Yesyesyesdinner
Though the Finns like their meat, which ranges from bear to all manner of fish to reindeer, you CAN eat here as a vegetarian. Here's one of our favorite meals, from the veg restaurant Yes Yes Yes: Halloumi fries with pomegranate, arugula salad with hearts of palm, avocado-pistachio dip, and naan bread.

Meat and cheese are staples, too. Again, rather than dropping these items from their diets, Finns generally prefer to craft them from local ingredients, close to the source, rather than processing and adding preservatives and additives. I've noticed that I've been able to eat a much broader range of foods when I'm in Copenhagen, Barcelona, and Helsinki--all cultures that share this emphasis on high-quality, locally sourced food. (I've written about my experiences in Barcelona here.

Exercise

Finns are a lot less sedentary than Americans. Helsinki is a highly walkable city, with pedestrian-only streets common, along with plenty of walking and bike paths even on high-traffic streets. Beyond that, the Finns take great pride in their physical activities, with an active culture around swimming and using the sauna (Finns super-love to get naked and sweaty, and this is an occasion for a sandwich, too!) as well as a plethora of winter sport options.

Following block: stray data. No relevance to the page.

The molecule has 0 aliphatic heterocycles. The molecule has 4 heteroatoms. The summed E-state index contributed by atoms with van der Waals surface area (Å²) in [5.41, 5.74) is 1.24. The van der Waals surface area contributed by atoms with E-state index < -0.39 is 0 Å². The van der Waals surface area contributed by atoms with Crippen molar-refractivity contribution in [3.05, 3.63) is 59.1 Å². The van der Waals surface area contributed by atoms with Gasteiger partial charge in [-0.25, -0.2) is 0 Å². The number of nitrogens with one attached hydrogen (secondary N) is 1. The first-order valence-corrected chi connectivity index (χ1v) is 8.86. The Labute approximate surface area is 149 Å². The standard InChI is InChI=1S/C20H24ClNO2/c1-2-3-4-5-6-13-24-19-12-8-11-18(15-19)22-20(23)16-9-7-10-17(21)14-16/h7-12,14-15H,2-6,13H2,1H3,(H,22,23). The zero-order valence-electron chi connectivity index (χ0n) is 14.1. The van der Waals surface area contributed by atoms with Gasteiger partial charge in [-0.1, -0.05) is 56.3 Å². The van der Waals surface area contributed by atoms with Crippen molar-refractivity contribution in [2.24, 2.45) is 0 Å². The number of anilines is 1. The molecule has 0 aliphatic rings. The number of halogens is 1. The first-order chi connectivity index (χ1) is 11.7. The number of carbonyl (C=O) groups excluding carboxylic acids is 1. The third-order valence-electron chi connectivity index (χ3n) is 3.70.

Finns are pretty wild about jooga (yoga). Apparently one of 12 undeniable proofs that you're married to a Finn is that you "yoga breathe in the passenger's seat." 

Jooga

We witnessed many Finns opting to take the stairs, which were more accessible than they are in America, where it seems in a lot of buildings they're only provided for emergency purposes. Our business associates, who've spent a good amount of time in the U.S., remarked that they always gain "at least 5 kilograms" when they travel to the States. They attributed it to the car-centric culture, types of food, and portion sizes. Which is not to say that Finns are New York-skinny; they're not. Finnish women, from what I've seen, look like healthy Midwesterners!

Exercise sort of blends in with the lifestyle, too, rather than being something designated as separate and requiring special clothing, a scheduled time slot, or a specific place to do it. Finns walk everywhere, and they walk fast, in regular clothes. Which doesn't mean they won't stop for a glass of wine in the middle of that activity.

Cafeursula

Design